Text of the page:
Here is this week’s column from Bishop James Conley of Lincoln, Nebraska.
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One of the most widely covered Catholic issues in the media today is the Church’s opposition to the contraceptive mandate of the Affordable Care Act. The mandate requires that Catholic institutions and Catholic business owners fund employee insurance coverage for contraception. For nearly three years, the Church has been advocating against this new law, a law that ignores basic Constitutional protection for religious liberty and rights of conscience.
I’m often asked why the Church is so adamantly opposed to the contraceptive mandate. After all, critics point out, a majority of Catholic couples use contraception, which has come to be regarded as a basic standard of care for women’s health.
It’s true, unfortunately, that many Catholic couples have used contraception. Like most Americans, Catholics have been taught that contraception is an ordinary, even responsible, component of family life. And, at times, the Church has failed to adequately and consistently teach the clear reasons why we oppose contraception: namely, our high regard for the family, for the dignity of women, and for the gift of sexual intimacy. Contraception has been framed as a human good, even a human right, and we now live in a culture where contraception use is the norm.
But our culture’s contraceptive mentality is very dangerous. The widespread use of contraception opposes a truth as old as humanity itself: that men and women, in the intimacy of sexuality, can share in the active and creative love of God. We’ve forgotten that, and now we face real and immediate consequences.
Pope Paul VI issued Humanae Vitae, the landmark papal encyclical clarifying the Church’s consistent teaching on the immorality of contraception, in 1968. He warned that widespread use of contraception would lead to dangerous social consequences. In particular, he said, a contraceptive mentality would lead to four dangerous trends: “a general lowering of moral standards”; increased infidelity in marriage; mass objectification of women by men; and coercive use of reproductive technology by civil government.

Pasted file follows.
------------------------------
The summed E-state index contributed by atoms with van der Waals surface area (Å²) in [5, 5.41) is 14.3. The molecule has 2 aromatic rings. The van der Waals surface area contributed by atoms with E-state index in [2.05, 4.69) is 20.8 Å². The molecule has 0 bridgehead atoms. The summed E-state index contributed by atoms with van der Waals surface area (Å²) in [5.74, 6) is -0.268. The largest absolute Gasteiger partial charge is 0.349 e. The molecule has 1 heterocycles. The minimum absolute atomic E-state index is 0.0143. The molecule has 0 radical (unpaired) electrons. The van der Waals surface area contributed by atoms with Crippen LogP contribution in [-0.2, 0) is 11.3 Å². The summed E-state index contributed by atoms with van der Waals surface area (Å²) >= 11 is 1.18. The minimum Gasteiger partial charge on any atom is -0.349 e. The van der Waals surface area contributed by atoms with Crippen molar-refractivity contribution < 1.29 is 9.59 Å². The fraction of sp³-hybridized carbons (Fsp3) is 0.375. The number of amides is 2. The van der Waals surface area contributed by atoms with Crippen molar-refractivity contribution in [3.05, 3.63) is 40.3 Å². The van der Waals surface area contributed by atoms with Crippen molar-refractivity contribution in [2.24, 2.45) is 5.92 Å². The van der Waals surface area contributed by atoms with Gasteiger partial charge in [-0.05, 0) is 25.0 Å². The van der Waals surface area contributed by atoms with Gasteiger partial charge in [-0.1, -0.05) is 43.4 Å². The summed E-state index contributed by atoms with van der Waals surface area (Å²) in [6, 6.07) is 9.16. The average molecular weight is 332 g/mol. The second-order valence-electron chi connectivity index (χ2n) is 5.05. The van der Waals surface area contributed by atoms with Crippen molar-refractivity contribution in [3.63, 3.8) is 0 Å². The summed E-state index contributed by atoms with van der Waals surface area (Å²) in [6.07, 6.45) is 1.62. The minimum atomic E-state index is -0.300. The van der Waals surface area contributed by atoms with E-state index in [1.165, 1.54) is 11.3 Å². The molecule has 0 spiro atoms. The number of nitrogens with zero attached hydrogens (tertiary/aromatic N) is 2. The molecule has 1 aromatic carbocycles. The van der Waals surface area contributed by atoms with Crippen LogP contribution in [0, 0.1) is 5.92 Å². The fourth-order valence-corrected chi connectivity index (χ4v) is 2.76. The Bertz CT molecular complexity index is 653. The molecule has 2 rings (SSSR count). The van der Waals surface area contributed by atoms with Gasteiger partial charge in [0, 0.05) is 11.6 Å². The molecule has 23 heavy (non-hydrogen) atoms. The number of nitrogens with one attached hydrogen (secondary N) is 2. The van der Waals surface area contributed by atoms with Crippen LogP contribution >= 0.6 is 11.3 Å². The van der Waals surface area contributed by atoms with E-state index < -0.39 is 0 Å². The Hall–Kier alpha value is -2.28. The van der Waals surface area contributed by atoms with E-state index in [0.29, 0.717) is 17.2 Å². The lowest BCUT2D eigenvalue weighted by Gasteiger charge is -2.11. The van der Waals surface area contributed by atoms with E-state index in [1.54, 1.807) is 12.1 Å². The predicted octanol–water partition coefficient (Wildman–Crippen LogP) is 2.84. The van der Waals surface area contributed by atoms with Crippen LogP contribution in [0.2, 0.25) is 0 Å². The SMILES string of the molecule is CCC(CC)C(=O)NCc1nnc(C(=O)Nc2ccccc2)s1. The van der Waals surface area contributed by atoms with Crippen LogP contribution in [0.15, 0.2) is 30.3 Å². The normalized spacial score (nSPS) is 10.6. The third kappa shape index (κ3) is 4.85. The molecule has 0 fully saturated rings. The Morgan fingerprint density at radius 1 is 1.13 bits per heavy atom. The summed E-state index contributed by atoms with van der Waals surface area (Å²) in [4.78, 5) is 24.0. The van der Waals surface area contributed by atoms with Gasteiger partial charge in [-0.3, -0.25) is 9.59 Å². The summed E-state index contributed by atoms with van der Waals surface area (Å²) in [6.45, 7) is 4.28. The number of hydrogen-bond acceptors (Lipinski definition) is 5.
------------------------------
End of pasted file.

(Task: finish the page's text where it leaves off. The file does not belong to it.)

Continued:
In the past 45 years, it seems apparent that each of Paul VI’s predictions has come to fruition, pointing to the prophetic nature of that 1968 document.
As Pope Paul VI predicted, women, in particular, suffer the consequences of our modern ethos. Today women are objectified and dismissed, too often treated without regard for their profound “feminine genius.” Women have something unique and beautiful to offer the world, precisely because they are women. But today, too often, what makes women unique is forgotten.
Among the casualties of the contraceptive mentality is the sacredness of sexual relationships. When sex is divorced from procreative potential, infidelity abounds. Sexual license thrives. Pornography flourishes. Divorce abounds. Most tragically, when sex becomes merely about pleasure, it seems to lose its full splendor, and becomes a commodity, an exchange, or a service. It is no wonder that the boundaries of sexual expression are pushed ever outward, as men and women seek to find some meaning, some reality, some happiness, apart from the profound, creative, regenerative reality of a fruitful conjugal life.
Finally, Pope Paul VI predicted that widespread use of contraception would lead to governments that “impose their use on everyone.” Since 1979, the People’s Republic of China has forced families to use contraception, and if that fails, abortion, in order to limit their family size. Across the globe, the United Nations incentivizes the use of contraception among the poor. And today, in America, the federal government now mandates that access to contraception be funded and facilitated, even by those who object in conscience.
Yes, we are suffering the consequences of a contraceptive mentality in America. And we will continue to suffer, until more people chose to be open to the gift of life. My prayer is that all Catholics would joyfully accept the Church’s full teaching on human sexuality, and thus build a culture of life and of love, that will transform our world.
Next week, in the pages of the Southern Nebraska Register, I will issue The Language of Love, a pastoral letter on the use of contraception. I pray that you will read it carefully with your family. I pray that you will consider its message. And I pray that you will know the blessing of God in the gift of Jesus Christ, and in the gift of life.
Reprinted with permission of the Southern Nebraska Register.